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'Funny' for the Ages

10th anniversary screening of 'Funny Ha Ha' this Sunday

By Kimberley Jones, 2:14PM, Wed. Mar. 21, 2012

'Funny' for the Ages

This is inevitable, the cheek-chewing introspection that comes with the anniversary of any beloved cultural product so simpatico with your own sensibility and experience it feels like shared DNA. Ah, but we have come to praise Funny Ha Ha, and not to wonder what the hell we've been doing with our lives the last ten years.

Instead, we can happily rattle off what Andrew Bujalski has been doing since he wrote here in Austin the script for his funny and aching first film, about a new college graduate named Marnie (Kate Dollenmeyer) drifting between temp jobs and the just-as-temporary attentions of a handful of guys; what we still recall is how startling and true and rare-bird the film felt on first (and second, and third) viewing as a portrait of life as a work-in-progress, with no canned resolutions or easy solutions in sight.

He shot it in his native Boston in 2002, then, in a monument to microcinema-hustle (aided by a couple of lucky breaks), slowly got the film seen. (We spoke with him in 2003 about the not-yet-commonplace trend of DIY distribution.) There were festival berths and accolades and bigger venues. (Former Chronicle contributor Spencer Parsons, who once programmed Funny Ha Ha as part of the now-defunct Blue Screen series he cofounded with Kyle Henry, spoke with Bujalski in 2005 about the film’s almost improbable staying power on the movie theatre circuit.) More movies followed – 2005’s Mutual Appreciation and 2009’s Beeswax – as did a move back to Austin; a wife, a kid. His latest feature, Computer Chess, went into production locally in late summer 2011.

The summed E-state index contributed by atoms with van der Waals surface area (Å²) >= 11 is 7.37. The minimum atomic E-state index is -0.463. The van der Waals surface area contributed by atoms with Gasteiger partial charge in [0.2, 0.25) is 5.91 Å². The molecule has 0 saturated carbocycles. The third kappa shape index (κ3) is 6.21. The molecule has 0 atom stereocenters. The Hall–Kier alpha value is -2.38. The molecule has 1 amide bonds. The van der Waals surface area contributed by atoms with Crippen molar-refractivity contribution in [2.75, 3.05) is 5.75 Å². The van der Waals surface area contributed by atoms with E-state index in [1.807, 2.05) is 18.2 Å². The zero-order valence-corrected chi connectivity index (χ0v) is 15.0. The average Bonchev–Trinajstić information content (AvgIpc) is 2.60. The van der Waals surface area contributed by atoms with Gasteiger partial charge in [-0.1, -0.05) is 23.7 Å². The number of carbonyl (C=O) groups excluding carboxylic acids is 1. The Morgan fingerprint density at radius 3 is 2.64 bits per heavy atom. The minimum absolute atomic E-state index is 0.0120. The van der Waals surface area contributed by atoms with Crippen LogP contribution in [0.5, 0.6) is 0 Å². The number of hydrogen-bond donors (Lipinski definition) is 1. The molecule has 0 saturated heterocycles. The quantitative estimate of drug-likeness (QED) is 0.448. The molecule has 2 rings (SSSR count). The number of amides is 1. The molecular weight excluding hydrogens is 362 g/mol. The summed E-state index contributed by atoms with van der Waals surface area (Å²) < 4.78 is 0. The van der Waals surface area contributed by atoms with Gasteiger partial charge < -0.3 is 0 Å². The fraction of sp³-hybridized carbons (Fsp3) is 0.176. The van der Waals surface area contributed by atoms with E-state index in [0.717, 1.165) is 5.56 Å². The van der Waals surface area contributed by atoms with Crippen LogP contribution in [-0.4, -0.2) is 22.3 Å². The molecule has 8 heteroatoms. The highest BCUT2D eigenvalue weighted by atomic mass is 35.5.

A 10th anniversary screening this Sunday, March 25, 7pm, at the Alamo Ritz, will premiere a newly struck 35mm print that Bujalski swears will be “the handsomest presentation this movie has ever had.”

He’ll also be there at the screening, “to show my face,” he says, and “for some reason, continue to be held accountable for things that I thought were good ideas when I was in my 20s.” There’s comfort, then, in knowing we’re not alone in the cheek-chewing.

Tickets are on sale at the Alamo Drafthouse website.

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